Having a cracked dashboard to us car guys is a big problem. I’ve been driving around with my Ford Probe’s dash all cracked and damaged from the heat and sun in Arizona.
Before the car came in to my hands it was neglected by its previous owners and I have been wanting to attack the cracks and just redo the whole thing so it has a nice brand new finish. I also wanted to get rid of the texturing it has like most dashes. The texture is what me and my friends call “nutsack” texture. Hahaha. I know, it’s funny but it’s what we call it.
I’ve owned the car for awhile now, about five years and although it runs fine and strong, I have only put about 1,000 miles on it a year. Usually because I have several other cars so the Probe was more of a weekend car. I recently started to focus on the interior. Previously I just worried about the engine. At 149k miles I rebuilt the engine from the bottom up and we put performance parts in to replace the weaker stock internals as well as did some mild porting and milling to the head. Bunch of other stuff but I recently started to actually focus on the dashboard and interior.
The headliner is totally shot. The material is coming off the headliner board and started to hang down. Occasionally I get the piece of material falling down and hitting me in the head. I’ve been driving the car daily now so it’s starting to get real annoying. I want to replace the whole thing with a nice new bright blue material as well to match my interior panels that I started doing in the same color. After I looked at it more I decided to tackle the cracked dashboard first.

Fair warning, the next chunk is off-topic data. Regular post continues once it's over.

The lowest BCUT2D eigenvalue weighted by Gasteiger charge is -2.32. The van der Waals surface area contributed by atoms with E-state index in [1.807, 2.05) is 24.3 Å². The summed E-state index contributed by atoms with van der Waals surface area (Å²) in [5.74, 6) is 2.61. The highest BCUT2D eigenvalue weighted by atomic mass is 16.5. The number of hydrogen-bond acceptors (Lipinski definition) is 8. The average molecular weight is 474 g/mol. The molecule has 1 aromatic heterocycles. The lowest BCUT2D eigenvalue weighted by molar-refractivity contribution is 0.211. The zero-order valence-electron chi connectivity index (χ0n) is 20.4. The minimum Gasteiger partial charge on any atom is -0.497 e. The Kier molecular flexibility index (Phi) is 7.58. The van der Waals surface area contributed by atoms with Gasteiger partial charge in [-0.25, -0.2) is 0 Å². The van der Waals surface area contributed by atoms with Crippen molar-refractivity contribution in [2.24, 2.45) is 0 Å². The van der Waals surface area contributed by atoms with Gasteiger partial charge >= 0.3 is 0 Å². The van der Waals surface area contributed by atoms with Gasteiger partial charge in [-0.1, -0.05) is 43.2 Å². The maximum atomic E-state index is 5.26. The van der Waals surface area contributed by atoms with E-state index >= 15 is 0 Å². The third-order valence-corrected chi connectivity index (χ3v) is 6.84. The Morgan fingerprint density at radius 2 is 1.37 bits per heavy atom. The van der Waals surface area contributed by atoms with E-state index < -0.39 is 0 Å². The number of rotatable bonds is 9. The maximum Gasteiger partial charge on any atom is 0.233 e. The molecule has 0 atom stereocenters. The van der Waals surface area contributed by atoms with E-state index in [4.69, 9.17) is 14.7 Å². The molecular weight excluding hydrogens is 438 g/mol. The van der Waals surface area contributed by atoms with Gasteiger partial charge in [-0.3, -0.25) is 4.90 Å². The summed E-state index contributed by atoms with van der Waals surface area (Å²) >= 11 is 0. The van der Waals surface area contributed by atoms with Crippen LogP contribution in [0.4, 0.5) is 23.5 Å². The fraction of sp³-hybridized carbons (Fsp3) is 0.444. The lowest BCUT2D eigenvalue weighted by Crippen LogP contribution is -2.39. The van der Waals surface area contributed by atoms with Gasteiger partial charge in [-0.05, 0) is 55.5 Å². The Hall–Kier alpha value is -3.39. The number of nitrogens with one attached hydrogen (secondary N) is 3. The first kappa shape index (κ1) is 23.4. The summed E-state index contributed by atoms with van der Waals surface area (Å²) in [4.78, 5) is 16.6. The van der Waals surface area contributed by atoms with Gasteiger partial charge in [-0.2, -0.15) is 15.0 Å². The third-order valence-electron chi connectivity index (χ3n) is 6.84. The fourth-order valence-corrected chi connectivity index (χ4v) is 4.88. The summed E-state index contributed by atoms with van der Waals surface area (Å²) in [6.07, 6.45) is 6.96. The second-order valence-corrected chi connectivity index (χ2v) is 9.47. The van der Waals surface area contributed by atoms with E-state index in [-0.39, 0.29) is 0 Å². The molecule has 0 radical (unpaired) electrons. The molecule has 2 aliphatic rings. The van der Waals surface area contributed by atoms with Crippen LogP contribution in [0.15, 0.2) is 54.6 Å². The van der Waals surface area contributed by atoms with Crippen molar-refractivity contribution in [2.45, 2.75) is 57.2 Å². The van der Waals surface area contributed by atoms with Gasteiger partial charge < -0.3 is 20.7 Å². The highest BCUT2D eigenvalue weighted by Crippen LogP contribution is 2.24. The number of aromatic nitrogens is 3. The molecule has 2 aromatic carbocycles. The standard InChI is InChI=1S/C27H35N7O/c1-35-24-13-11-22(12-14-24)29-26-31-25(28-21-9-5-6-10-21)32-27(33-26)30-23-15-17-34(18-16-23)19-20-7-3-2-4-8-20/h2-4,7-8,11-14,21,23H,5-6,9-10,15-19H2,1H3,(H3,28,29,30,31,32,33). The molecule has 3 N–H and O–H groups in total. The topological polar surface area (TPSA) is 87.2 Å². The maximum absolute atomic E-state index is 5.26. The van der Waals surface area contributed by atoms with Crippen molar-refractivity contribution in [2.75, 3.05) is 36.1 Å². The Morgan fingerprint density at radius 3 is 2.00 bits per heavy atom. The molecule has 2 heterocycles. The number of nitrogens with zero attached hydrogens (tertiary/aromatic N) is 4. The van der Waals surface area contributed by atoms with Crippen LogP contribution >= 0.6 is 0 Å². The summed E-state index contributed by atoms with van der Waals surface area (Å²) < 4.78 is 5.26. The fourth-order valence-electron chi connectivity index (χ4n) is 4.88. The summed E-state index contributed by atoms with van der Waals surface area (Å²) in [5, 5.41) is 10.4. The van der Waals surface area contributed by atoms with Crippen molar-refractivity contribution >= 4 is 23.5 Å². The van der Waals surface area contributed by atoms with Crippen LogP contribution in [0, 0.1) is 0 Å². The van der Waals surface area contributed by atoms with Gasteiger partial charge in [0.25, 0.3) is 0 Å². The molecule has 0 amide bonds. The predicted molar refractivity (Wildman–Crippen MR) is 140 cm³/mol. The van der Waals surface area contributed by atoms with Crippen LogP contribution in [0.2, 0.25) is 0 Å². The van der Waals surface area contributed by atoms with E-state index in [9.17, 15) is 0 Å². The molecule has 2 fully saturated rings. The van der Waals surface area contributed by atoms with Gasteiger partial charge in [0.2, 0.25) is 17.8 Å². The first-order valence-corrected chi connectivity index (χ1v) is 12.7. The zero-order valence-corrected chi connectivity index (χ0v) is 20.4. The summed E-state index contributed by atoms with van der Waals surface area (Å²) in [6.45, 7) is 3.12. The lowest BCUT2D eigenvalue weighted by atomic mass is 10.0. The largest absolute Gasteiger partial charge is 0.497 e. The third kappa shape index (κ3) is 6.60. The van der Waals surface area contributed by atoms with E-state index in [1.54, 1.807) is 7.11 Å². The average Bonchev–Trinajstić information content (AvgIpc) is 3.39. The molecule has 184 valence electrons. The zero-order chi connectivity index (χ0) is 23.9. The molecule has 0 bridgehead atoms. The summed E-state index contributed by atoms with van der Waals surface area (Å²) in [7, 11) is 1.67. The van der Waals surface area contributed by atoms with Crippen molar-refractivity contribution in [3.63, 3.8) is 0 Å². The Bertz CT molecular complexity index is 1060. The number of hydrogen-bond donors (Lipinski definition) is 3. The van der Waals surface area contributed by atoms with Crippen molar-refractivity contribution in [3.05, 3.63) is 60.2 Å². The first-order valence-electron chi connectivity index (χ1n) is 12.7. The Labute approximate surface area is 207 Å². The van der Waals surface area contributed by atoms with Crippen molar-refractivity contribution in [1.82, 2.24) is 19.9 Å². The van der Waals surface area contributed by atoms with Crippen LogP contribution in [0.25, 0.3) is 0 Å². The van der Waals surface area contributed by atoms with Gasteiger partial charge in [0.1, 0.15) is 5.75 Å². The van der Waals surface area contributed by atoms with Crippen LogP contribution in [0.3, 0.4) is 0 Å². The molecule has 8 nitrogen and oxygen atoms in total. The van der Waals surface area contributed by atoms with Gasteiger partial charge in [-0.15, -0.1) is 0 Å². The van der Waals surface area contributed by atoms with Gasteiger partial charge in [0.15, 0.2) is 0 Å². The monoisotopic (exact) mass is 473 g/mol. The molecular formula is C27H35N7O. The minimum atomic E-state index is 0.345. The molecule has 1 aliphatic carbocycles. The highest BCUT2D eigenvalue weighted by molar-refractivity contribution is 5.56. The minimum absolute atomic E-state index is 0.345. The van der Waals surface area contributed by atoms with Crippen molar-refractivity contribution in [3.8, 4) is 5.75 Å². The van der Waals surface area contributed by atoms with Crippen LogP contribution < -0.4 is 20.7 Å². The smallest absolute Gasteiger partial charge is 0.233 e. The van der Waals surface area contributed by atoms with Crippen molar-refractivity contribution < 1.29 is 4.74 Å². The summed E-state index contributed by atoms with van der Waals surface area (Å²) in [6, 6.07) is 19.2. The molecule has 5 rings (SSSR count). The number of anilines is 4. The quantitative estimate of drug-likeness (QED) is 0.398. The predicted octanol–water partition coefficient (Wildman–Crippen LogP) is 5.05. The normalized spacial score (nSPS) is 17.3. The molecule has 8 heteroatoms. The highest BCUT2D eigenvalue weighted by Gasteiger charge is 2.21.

I started out by reading a lot of tips and watching YouTube videos on how to fill in the cracks. As you can see from the pics the dash was heavily cracked. Almost to the point beyond repair, some might still say that but a new dash for a 1993 Ford Probe is hard to come by. After reading several articles on how to fill the cracks in I chose to fill in the cracks at first with some polyurethane flexible foam like material. This was just to fill the cracks in so my next material had something to cling to. After this dried, I mildly sanded the area and then put some bondo on top. I then sanded with some 100 grit sandpaper a little to make the area a little smoother.
After this I still noticed some higher spots and decided to use some spot glaze putty. This stuff worked pretty good but I still wasn’t satisfied so I ended up realizing that no matter what material I use, I am going to have to put it on the whole dash because there is going to be several higher spots from the filler.
Right now the car is sitting in my driveway with the passenger side cracks filled about halfway and the driver’s side cracks with just the polyurethane filler.
The plan is to cover the whole dash in some fiberglass resin or some bondo and then sand until it’s all smooth and uniform. Then I will paint it to match the rest of my custom interior I am working on.
The seats are pretty shot too but the next steps after the dash is done, is going to be to get some racing seats put in the front and then get matching carpet and headliner fabric. The back seats are going to have to be done by an auto interior professional and I found a few spots out here in Arizona that can get it done for about $400 so that’s not too bad.
I already have brand new door panels to paint and replace the old flimsy sun damaged ones and the rear panels were already painted a different blue but since we are changing to a brighter blue color they will have to be redone.
Some people might say that it’s a waste to do this to a 93 Ford Probe but the thing about these cars is they are hardly seen on the road and there is a nice small community of owners online in several Facebook pages and forums. They provide some good useful advice and we all share the same passion for these cars.
Customizing any car is a fun thing and being that this car is rare, it just makes it that much more sentimental.
Stay tuned as I post some more progress on the Project Probe. It’s a fun project and I hope you enjoy following.